People are built for connection, and working remotely can impact your employee's sense of team spirit and morale. However, there are things we can do as employers to boost morale even in a dispersed environment. For example:
- Stay connected with virtual meetings
- Respect employee's non-working hours
- Promote collaboration and connection
- Make recognition a priority
- Encourage learning and development
- Allow for a more flexible rhythm at work
- Ask for feedback and act on it
Loss of Structure
Simple structures and routines provide a feeling of continuity and stability, which is crucial for many people's mental wellbeing. For many, working remotely can feel like being in a state of limbo caused by losing a good deal of our typical structure. Losing your sense of structure can result in mental stress and even trigger anxiety in extreme cases.
The lack of structure when working remotely can be a huge problem for many people. These feelings can arise from the increased flexibility that remote working brings or the fact that we don't physically have to be in an office under the watchful gaze of coworkers and management. To combat feelings of a loss of structure, we need to create the structure for ourselves. Here are a few suggestions to help you make that structure:
- Set regular work hours and communicate them to those you share your space with, if you share a workspace.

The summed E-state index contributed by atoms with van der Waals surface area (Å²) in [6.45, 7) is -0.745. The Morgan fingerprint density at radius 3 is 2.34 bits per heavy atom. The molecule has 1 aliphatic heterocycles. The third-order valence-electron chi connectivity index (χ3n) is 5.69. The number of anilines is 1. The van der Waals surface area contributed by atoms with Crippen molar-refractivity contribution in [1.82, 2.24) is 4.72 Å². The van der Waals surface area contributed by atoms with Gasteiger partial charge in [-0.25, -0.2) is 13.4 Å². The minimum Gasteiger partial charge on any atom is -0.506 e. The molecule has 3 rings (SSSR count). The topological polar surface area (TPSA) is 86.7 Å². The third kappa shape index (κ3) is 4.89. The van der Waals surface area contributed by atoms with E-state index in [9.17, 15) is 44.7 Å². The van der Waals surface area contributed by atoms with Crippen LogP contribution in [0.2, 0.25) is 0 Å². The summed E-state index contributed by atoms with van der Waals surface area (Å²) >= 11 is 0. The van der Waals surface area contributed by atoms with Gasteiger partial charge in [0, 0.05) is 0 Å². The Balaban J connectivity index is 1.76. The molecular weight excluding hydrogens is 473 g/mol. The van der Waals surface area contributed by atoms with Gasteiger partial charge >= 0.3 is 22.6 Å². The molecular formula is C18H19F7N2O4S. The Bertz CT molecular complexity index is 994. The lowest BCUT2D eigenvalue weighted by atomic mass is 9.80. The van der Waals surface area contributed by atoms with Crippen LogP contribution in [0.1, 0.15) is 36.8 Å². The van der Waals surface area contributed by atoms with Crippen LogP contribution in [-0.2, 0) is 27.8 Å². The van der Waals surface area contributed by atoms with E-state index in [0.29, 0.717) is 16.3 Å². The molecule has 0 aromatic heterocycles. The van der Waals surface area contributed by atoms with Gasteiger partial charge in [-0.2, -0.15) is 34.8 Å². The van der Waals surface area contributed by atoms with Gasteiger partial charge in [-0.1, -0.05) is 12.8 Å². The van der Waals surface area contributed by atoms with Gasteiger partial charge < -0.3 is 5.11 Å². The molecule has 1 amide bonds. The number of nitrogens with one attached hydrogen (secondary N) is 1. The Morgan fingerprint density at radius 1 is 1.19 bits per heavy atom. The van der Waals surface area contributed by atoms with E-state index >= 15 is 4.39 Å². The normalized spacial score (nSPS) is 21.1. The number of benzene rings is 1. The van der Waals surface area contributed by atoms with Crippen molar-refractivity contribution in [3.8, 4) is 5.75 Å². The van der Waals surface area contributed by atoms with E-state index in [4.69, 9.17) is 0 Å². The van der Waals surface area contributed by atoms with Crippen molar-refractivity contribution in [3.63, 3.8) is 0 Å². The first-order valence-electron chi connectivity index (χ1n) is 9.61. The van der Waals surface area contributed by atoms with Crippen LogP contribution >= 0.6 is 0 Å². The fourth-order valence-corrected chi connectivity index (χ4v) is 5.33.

- Don't start household chores or cook between meetings or during the working part of your day. You'll have to stop work and divert your attention if you do.
- Structure exists in office environments because of rules and standards. These rules and standards may not exist in a remote working environment, so we need to introduce them ourselves. For example, schedule a daily catch-up with the team every day at a set time.
- Time blocking is another way to provide structure to your day. Block out time in your day for specific tasks; For example, you can block out 9:00-9:30 every day to read and respond to emails. You can even go one step further and block these times out as busy/unavailable in your calendar and put your phone on silent. This will increase the likelihood of doing what you have time blocked.
Keeping the Culture and Transfer of Knowledge Alive
Building and maintaining company culture is challenging under any conditions. Still, it can be increasingly complex in remote work environments. Whatsmore, company culture is an essential element for retaining employees. According to a Glassdoor survey, 56% of employees find workplace culture more important than salary.
To keep the culture fires burning, employers can:
- Implement a mentoring program
- Create company-wide initiatives
- Prioritize communication
- Establish a virtual environment, so that team members still feel connected
- Maintain regular contact between managers and colleagues
- Scheduling an outdoor meeting or get together-restrictions permitting
- Schedule 1:1 video calls
Keeping your workplace culture alive and well when people can't work face-to-face is challenging. Companies need to keep the pule of employee morale, address tensions, redesign their remote culture, and help their team navigate the challenges of working remotely.
Mental Health Awareness Month gives us a valuable opportunity to celebrate the enormous strides we made in promoting mental health and increasing the public's knowledge. Mental health will impact all of us or someone we know at some point in our lives. So, this month remember to take care of yourself and your coworkers.